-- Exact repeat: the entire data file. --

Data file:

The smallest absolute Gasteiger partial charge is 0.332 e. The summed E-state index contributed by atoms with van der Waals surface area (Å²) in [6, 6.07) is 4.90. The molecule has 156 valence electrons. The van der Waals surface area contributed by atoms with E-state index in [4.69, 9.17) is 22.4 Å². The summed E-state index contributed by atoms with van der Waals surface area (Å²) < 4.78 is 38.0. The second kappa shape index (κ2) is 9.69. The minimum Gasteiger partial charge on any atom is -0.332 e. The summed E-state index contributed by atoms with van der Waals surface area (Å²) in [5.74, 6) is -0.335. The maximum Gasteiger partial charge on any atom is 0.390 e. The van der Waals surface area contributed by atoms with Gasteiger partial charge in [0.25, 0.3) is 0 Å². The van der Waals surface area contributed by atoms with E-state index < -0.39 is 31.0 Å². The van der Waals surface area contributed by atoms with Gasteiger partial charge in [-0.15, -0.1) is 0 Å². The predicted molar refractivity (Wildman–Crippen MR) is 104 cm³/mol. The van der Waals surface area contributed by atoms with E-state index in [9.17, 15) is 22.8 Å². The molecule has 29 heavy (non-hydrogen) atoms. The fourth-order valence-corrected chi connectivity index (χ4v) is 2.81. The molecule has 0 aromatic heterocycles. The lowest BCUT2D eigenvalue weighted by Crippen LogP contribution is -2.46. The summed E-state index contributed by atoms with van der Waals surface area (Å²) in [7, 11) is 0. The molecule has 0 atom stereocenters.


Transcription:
The smallest absolute Gasteiger partial charge is 0.332 e. The summed E-state index contributed by atoms with van der Waals surface area (Å²) in [6, 6.07) is 4.90. The molecule has 156 valence electrons. The van der Waals surface area contributed by atoms with E-state index in [4.69, 9.17) is 22.4 Å². The summed E-state index contributed by atoms with van der Waals surface area (Å²) < 4.78 is 38.0. The second kappa shape index (κ2) is 9.69. The minimum Gasteiger partial charge on any atom is -0.332 e. The summed E-state index contributed by atoms with van der Waals surface area (Å²) in [5.74, 6) is -0.335. The maximum Gasteiger partial charge on any atom is 0.390 e. The van der Waals surface area contributed by atoms with Gasteiger partial charge in [0.25, 0.3) is 0 Å². The van der Waals surface area contributed by atoms with E-state index < -0.39 is 31.0 Å². The van der Waals surface area contributed by atoms with Gasteiger partial charge in [-0.15, -0.1) is 0 Å². The predicted molar refractivity (Wildman–Crippen MR) is 104 cm³/mol. The van der Waals surface area contributed by atoms with E-state index in [9.17, 15) is 22.8 Å². The molecule has 29 heavy (non-hydrogen) atoms. The fourth-order valence-corrected chi connectivity index (χ4v) is 2.81. The molecule has 0 aromatic heterocycles. The lowest BCUT2D eigenvalue weighted by Crippen LogP contribution is -2.46. The summed E-state index contributed by atoms with van der Waals surface area (Å²) in [7, 11) is 0. The molecule has 0 atom stereocenters.